Ladder in case of Fire.—Paris, Feb. 14. M. Regnier, conservator of the Artillery Museum, has received the prize for the invention of a ladder, which consists of several lengths, each four yards long, which fasten into each other, so that when united, they form one ladder eleven yards in length, without the necessity for cords, or other mode of tying them together. Although the bands which combine these ladders are of iron, yet the whole together does not weigh above 200 lbs. so that two men can readily carry the whole to any place where it may be wanted. Or it may be carried in parts; where houses, &c. are not high.
Banditti in force.—The forests of the Spessart, and Odenwald, are said to have been recently the theatre of sanguinary conflicts. A corps of 4000 troops having been sent to discover the brigands, divided themselves into small parties: some of these, after repeated attacks, having penetrated very far, came to a small encampment, defended by a ditch and three pieces of cannon. While the troops were preparing for assault, the robbers rushed out, and bore down all before them. The troops fled, leaving behind them two pieces of cannon, some colours, and 250 killed and wounded.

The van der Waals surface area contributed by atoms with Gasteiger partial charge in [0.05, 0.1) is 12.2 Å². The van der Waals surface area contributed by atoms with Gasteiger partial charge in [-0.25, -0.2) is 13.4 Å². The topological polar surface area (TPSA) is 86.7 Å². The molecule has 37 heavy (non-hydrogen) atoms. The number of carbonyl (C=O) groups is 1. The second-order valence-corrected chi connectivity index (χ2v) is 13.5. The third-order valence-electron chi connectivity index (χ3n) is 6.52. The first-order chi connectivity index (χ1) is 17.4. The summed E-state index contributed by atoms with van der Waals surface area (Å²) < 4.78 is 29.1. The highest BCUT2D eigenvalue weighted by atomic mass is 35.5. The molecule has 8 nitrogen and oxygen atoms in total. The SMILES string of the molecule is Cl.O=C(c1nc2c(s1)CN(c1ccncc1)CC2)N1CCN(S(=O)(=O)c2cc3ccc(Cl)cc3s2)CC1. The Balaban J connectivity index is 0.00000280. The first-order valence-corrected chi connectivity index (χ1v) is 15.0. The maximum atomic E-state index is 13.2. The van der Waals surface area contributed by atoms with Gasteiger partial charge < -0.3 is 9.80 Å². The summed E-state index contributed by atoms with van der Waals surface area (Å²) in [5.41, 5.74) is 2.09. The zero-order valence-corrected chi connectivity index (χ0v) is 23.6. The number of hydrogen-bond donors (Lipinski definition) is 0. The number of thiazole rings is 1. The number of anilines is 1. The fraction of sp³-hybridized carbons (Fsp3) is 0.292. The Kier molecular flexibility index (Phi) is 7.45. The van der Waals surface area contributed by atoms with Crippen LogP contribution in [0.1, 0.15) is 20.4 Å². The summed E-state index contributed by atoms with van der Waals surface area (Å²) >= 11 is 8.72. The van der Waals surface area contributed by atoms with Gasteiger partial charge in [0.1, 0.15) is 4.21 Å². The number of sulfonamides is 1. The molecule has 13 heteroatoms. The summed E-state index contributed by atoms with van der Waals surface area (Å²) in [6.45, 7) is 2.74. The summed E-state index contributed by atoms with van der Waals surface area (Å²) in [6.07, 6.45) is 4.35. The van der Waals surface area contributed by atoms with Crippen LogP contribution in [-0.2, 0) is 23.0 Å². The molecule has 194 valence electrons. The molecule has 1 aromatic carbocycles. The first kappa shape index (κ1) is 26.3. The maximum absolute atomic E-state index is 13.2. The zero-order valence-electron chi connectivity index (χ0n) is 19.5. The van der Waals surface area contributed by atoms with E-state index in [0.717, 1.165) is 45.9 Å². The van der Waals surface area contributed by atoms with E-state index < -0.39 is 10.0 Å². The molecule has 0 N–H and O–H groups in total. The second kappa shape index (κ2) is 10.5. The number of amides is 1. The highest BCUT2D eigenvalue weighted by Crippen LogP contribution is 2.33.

City and feofile consumed by firc.—The city of Bassen, situated on the southern coast of Pegu, and one of the principal cities of the Burmah empire, has been destroyed by fire. Some thousands of the inhabitants perished in the flames. This is the second calamity of the same description which has, within the space of a few months, visited that wretched country.
Mecca relieved: Wehabites erfielled.—Letters from Constantinople, of the 2d of January, state that official intelligence had been received of the overthrow of the Wehabites, by the Egyptian forces under a son of Mahomed Aly-Pacha; and that the latter had marched for Mecca, which had declared for the Grand Seignior, to chace from thence the enemies of the Faith. This had diffused joy at Constantinople—prayers were ordered in the mosques; and the Imans and Doctors had declared, that the expulsion of the Wehabites from Mec